Australian prime minister criticizes TikTok suicide video

FILE - This Feb. 25, 2020, file photo, shows the icon for TikTok in New York. TikTok says it's working to remove videos of a man apparently taking his own life and banning users that keep trying to spread the clips on the wildly popular social media platform, it was reported on Tuesday, Sept. 8, 2020. (AP Photo/File) (Copyright 2020 The Associated Press. All rights reserved.)

CANBERRA – Australian regulators have ruled out prosecuting TikTok over an apparent suicide video under tough new laws prohibiting some forms of violent online images, but the prime minister urged social media companies on Wednesday to take more responsibility for offensive content.

The Chinese-owned social media platform says it is working to remove videos of a man apparently taking his own life with a gun and banning users who keep trying to spread the clips through the app.

It’s the latest example of the ongoing struggle by big tech companies to police their platforms for harmful content amid increasing pressure from regulators.

Prime Minister Scott Morrison said eSafety Commissioner Julie Inman Grant, Australia’s online watchdog, is taking “strong action” against what he described as a “disgraceful video.”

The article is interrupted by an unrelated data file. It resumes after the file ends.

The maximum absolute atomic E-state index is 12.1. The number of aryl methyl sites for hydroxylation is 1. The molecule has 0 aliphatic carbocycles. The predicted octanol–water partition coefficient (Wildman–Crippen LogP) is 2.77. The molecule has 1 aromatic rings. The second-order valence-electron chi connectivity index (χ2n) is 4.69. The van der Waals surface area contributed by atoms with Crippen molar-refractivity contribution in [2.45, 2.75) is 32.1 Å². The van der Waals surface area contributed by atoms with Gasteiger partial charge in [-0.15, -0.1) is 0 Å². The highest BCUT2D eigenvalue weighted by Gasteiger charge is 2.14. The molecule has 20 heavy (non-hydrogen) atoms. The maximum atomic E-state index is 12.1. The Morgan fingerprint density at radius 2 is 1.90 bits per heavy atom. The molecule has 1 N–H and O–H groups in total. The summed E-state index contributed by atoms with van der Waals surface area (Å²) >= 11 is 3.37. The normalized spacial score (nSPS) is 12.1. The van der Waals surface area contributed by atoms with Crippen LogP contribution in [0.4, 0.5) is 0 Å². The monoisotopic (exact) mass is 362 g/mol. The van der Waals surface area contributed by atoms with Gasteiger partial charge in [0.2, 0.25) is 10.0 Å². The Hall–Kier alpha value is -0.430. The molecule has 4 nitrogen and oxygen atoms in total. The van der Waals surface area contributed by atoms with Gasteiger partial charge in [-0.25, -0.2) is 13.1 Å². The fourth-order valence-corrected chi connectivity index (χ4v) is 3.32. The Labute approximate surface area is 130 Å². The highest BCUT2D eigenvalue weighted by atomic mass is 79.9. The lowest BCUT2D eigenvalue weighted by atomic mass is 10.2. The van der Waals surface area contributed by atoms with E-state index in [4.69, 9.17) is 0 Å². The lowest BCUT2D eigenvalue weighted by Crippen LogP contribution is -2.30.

“Those who run these organizations have a responsibility to those who are watching and particularly when it comes to children,” Morrison said in a video released by his office.

“My message to those social media companies is, yes, your products are changing the world, but with that comes a great responsibility and you need to be accountable and you need to be responsible for making sure that your product does not harm Australians, and my government will be making sure that we do everything to hold you to account for that,” he said.

Australia last year took extraordinary legislative steps to remove violent content from internet platforms.

Social media executives can be imprisoned if their platforms stream real violence under the new laws. The legislation was a response to an Australian gunman who used a helmet-mounted camera to broadcast live on Facebook as he murdered 51 worshippers in two mosques in the New Zealand city of Christchurch.